Posted by: mutantpoodle | September 5, 2007

Justice Denied

Freedom Riders Bus - Anniston, Alabama

Freedom Riders Bus - Anniston, Alabama, 1961

50 years ago, Congress passed and President Eisenhower signed the Civil Rights Act of 1957, which created the Civil Rights division of the Justice Department and the mechanism – injunctive relief in the Federal Courts – to enforce voting and other civil rights cases.

Today, McClatchy publishes a Greg Gordon piece in which veterans of the division’s early, bravest years, talk about the early days and lament what has happened to it under Bush II.

But first, to get a sense of what those years were like:

[Thurgood] Marshall and [Robert] Kennedy thought that expanding voting rights was the key to breaking what had become a “caste system,” with blacks stuck at the bottom and Southern mayors, sheriffs, county registrars and even judges entwined in a culture that kept them there, [John] Doar said. He said the division’s strategy was to give blacks enough political clout to force change.

“Politicians, they learn quick,” said Doar, one of the last survivors of those years. “When they think they’re going to get voted out of office, they change.”

In 1959, the department already had sued Macon County, Ala., where all but 18 of the 2,818 voting-age whites were registered but only 1,110 of the 8,493 voting-age blacks had been found qualified.

“They were simply rejecting blacks as unqualified, when they were qualified,” said Brian Landsberg, author of two books on the division’s civil rights enforcement.

Marshall began suing other counties where few blacks were able to vote, starting with Dallas County, Ala., where only 156 of 15,115 blacks were registered in April 1961….

Most of the department’s lawsuits fared poorly in federal court. But the appellate section headed by Harold Greene, who later became the federal judge who broke up AT&T, repeatedly got those dismissals reversed before the 5th U.S. Circuit Court of Appeals.

As the confrontations escalated, Kennedy, Marshall, Doar and the White House demonstrated resolve again and again. In 1962, President John F. Kennedy stood up to Mississippi Gov. Ross Barnett, sending thousands of deputy federal marshals and soldiers to prevent violence as James Meredith became the first black to enroll in the University of Mississippi.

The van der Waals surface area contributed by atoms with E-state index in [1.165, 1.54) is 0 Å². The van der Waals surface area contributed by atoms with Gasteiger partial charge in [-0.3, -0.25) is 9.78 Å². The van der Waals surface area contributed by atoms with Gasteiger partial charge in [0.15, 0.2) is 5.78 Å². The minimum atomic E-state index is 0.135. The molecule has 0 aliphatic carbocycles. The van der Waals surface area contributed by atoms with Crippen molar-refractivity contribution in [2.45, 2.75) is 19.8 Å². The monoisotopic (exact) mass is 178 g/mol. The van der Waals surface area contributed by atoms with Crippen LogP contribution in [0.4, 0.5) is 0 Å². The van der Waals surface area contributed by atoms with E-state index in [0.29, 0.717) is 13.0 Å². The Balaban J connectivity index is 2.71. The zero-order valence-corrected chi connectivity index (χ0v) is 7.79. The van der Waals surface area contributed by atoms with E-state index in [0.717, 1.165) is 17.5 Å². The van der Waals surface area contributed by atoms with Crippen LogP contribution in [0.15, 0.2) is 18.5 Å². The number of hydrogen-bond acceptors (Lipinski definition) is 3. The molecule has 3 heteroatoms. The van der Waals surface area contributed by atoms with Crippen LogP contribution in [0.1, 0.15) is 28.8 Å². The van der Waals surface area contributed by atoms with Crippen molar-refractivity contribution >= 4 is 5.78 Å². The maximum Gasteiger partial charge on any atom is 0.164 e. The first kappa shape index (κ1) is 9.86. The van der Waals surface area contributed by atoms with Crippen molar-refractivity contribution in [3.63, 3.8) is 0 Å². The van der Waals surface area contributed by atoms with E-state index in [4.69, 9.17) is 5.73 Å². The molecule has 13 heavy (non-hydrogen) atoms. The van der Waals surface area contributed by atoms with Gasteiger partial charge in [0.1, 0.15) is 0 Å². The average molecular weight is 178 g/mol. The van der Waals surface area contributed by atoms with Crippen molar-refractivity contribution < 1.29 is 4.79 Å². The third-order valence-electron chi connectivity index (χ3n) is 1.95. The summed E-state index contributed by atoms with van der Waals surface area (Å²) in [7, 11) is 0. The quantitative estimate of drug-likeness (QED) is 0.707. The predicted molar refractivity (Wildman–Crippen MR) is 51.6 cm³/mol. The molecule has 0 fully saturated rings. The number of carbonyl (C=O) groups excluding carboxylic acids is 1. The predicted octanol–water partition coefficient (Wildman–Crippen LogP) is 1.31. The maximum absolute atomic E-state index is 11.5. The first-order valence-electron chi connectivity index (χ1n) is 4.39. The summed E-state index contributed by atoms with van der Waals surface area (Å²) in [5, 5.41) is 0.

Doar personally prosecuted a sniper who fatally shot civil rights worker Viola Liuzzo in 1965 in Alabama and the Klansmen who murdered three civil rights workers in 1964 in Mississippi. The cases marked the first federal civil-rights trials in which all-white juries convicted white defendants of killing blacks….

The Voting Rights Act of 1965 empowered the division to dispatch federal examiners to take over registration in recalcitrant counties and to send monitors to ensure that all eligible voters could cast ballots.

The strategy worked: The law led to the ouster of figures such as Dallas County Sheriff Jim Clark, who wore a “Never” button to signify his opposition to desegregation, and to the registration of a million blacks over the next decade in the Deep South.

And that doesn’t even begin to hint at the violence and danger of the work, or the courage of those who did it.

Today, of course, the reputation of the Department of Justice – at least among people not at Fox News or on the GOP Payroll – is deeply diminished. And the Civil Rights Division has been decimated:

Several of these former civil rights lawyers expressed fears that the Bush administration has tainted the division’s legacy by rolling back voting rights enforcement, bringing few employment discrimination lawsuits on behalf of African-Americans and diverting appellate lawyers to immigration cases. The Senate Judiciary Committee will conduct a hearing Wednesday to observe the 50th anniversary and hear concerns from civil rights leaders that the division has become partisan, allegedly trampling on minorities’ rights rather than protecting them….